What worries me about UK energy policy


Figure 1: Thanks to the roaring Forties South Australia is installing increasing amounts of wind energy [Source: energyaustralia.com.au, ND]

There was a serious black out incident in South Australia last month due to high winds. Inevitably the anti-wind farm brigade were quick to blame wind farms and inevitably the media (who don’t know any better) were soon parrotting these claims. Is any of this true? No, not in the least. South Australia has seen a significant rise in renewables, in particular wind power over the last few years. They are now supplying 27% of the state’s electricity. However the fact is that the wind farms stayed up and running through the high winds and that it was the collapse of several powerlines that actually caused the black outs.


Figure 2: Wind power has at times met a significant proportion of SA’s electricity demand []Source: The covnversation, 2015]

This is what worries me about UK energy policy. On the one hand there would be a silver lining to any possible power cut, as it would allow experts like me to rub it in the government’s face how they’d screwed up royal by failing to adopt a long term energy plan. I mean one of the first things Theresa May did in office was to close down the DECC! The UK should be prioritising energy efficiency in the first instance along side a strong push to roll out as much renewable energy as we can. Other countries have shown the way. At the same time there’s a need to build in more energy storage and distributed on demand generation (i.e. more CHP, ideally biomass powered at the expense of large fossil fuel power stations) to reinforce the grid against any possible interruptions to supply. However my fear is that the tabloids will inevitably blame wind energy and renewables, regardless of the evidence to the contrary.

And it almost happened a few years ago. In the middle of a powerful storm in October 2013, several power lines came down which connected one of the UK’s nuclear plants to the grid. This forced the plant’s two reactors offline. To make matters worse another nuclear station was also offline for repairs (this is the problem with the UK’s ageing fleet, they are much more fault prone) so the UK suddenly was left with a short fall of several GW’s of power. Fortunately, there was enough spare capacity between gas , hydroelectric and wind power to plug the gap. Although a number of the UK’s wind farms did have to derate as the winds peaked (although this didn’t happen to all of them and not all at the same time), given the high winds the UK’s wind turbines were doing quite well through that night.


Figure 3: UK grid mix during the St Jude’s day storm [Source: climateandstuff.blogspot.co.uk, 2013]

However, the headlines in the newspapers next day wasn’t “wind & hydro power helps saves the UK from nuclear power black out”. Instead they focused on how one small wind turbine (the sort which a farmer might use to go off grid, not the big multi megawatt units) had fallen down in the high winds. They focused on how some of the wind farms went down for an hour or two (again not all of them and not all at the same time). Very few even mentioned the fact that a nuclear plant had gone offline and indeed was still offline a week later. Fewer still mentioned the reason why it was shut down (nuclear powerplants need electricity from the grid to power cooling pumps and control systems, they are forced to shut down and switch to backup generators if there is any interruption to their power supply, Fukushima was caused by the failure of those generators due to a Tsunami).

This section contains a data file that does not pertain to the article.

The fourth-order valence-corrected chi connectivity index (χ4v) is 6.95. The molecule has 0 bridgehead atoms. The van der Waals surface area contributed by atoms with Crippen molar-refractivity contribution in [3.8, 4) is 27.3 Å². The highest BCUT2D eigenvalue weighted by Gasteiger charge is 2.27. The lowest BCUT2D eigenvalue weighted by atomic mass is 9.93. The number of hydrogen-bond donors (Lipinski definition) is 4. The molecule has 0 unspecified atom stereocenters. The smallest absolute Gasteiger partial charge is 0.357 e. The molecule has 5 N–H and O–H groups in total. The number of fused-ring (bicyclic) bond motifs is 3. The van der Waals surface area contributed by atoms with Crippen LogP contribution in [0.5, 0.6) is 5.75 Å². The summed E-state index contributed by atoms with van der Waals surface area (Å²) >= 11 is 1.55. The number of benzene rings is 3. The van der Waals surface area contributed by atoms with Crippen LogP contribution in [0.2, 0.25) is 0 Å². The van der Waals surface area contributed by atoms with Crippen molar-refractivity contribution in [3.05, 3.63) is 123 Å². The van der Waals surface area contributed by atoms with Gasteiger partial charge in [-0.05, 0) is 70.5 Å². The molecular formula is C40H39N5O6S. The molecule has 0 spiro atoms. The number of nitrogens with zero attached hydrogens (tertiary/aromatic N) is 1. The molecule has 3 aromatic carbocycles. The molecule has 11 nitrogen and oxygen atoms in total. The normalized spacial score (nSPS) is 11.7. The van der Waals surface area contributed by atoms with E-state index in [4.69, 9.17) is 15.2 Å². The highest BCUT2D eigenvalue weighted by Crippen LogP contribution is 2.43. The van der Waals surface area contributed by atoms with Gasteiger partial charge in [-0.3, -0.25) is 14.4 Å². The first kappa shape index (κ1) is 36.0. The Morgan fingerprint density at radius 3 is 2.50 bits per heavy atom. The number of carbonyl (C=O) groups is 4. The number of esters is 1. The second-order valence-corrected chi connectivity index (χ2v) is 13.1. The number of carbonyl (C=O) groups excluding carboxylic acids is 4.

My fear is that regardless of the facts (we after all in the post-truth era), if there is any sort of a power cut in the UK, instead of accepting they need to change policy, instead the Tories will use it as a battering ram to implement the changes they want. They’ll probably try to stop power companies installing wind farms, ban solar panels, etc.. Keeping in mind there’s still some construction ongoing despite the subsidy cuts because energy companies see wind energy as a hedge against future high gas prices. They’ll throw yet more money at the nuclear lobby and shale gas drillers. And of course they’ll renege on the Paris climate treaty. Will this solve anything? Of course not, Hinkley C has taken ten years to plan and will take at least another ten to build (assuming its not delayed again) and produce some of the most heavily subsidized and expensive electricity in UK history. How in blue blazes will more of them solve a power shortage this winter or the next?

So there is a need to confront this reality in advance, the UK energy policy is a recipe for disaster. It is going to lead to less reliable and more expensive energy in future. It is going to make meeting the obligations placed on the country by the Paris accords impossible. This is a known fact, it has been pointed out to the government on numerous occasions. If there’s a power cut this winter, or anytime over the next few winters, it is the not the consequence of adding more renewables to the grid (not sure if the Tories have noticed but renewables “generate” energy, how can having more of something that generates power cause power cuts?), but the failure of the government to come up with a coherent policy, as well as their constant pandering to the climate denial brigade.

About daryan12

Engineer, expertise: Energy, Sustainablity, Computer Aided Engineering, Renewables technology
This entry was posted in clean energy, climate change, efficiency, energy, Global warming denial, politics, power, renewables, sustainability, sustainable and tagged , , , , , , . Bookmark the permalink.

4 Responses to What worries me about UK energy policy

  1. Pingback: A good day for solar | daryanenergyblog

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